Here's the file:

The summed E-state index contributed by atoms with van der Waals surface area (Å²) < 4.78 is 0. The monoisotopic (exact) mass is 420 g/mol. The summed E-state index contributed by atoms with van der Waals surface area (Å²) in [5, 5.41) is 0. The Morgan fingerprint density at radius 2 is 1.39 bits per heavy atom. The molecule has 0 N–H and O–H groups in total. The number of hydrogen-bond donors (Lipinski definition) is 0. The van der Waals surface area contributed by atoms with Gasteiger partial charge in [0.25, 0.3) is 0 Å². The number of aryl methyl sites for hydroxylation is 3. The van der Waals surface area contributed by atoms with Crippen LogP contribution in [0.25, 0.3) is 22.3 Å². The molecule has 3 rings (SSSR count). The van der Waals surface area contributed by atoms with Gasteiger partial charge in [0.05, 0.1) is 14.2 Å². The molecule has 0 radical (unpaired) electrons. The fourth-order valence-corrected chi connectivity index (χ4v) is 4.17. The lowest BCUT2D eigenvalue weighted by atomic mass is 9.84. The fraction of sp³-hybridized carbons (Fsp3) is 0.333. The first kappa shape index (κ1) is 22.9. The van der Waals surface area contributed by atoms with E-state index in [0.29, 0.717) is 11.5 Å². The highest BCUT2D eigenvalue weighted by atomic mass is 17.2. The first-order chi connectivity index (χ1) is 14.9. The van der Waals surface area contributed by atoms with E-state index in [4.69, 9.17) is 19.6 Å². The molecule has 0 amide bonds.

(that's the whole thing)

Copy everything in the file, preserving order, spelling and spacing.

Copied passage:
The summed E-state index contributed by atoms with van der Waals surface area (Å²) < 4.78 is 0. The monoisotopic (exact) mass is 420 g/mol. The summed E-state index contributed by atoms with van der Waals surface area (Å²) in [5, 5.41) is 0. The Morgan fingerprint density at radius 2 is 1.39 bits per heavy atom. The molecule has 0 N–H and O–H groups in total. The number of hydrogen-bond donors (Lipinski definition) is 0. The van der Waals surface area contributed by atoms with Gasteiger partial charge in [0.25, 0.3) is 0 Å². The number of aryl methyl sites for hydroxylation is 3. The van der Waals surface area contributed by atoms with Crippen LogP contribution in [0.25, 0.3) is 22.3 Å². The molecule has 3 rings (SSSR count). The van der Waals surface area contributed by atoms with Gasteiger partial charge in [0.05, 0.1) is 14.2 Å². The molecule has 0 radical (unpaired) electrons. The fourth-order valence-corrected chi connectivity index (χ4v) is 4.17. The lowest BCUT2D eigenvalue weighted by atomic mass is 9.84. The fraction of sp³-hybridized carbons (Fsp3) is 0.333. The first kappa shape index (κ1) is 22.9. The van der Waals surface area contributed by atoms with E-state index in [0.29, 0.717) is 11.5 Å². The highest BCUT2D eigenvalue weighted by atomic mass is 17.2. The first-order chi connectivity index (χ1) is 14.9. The van der Waals surface area contributed by atoms with E-state index in [4.69, 9.17) is 19.6 Å². The molecule has 0 amide bonds.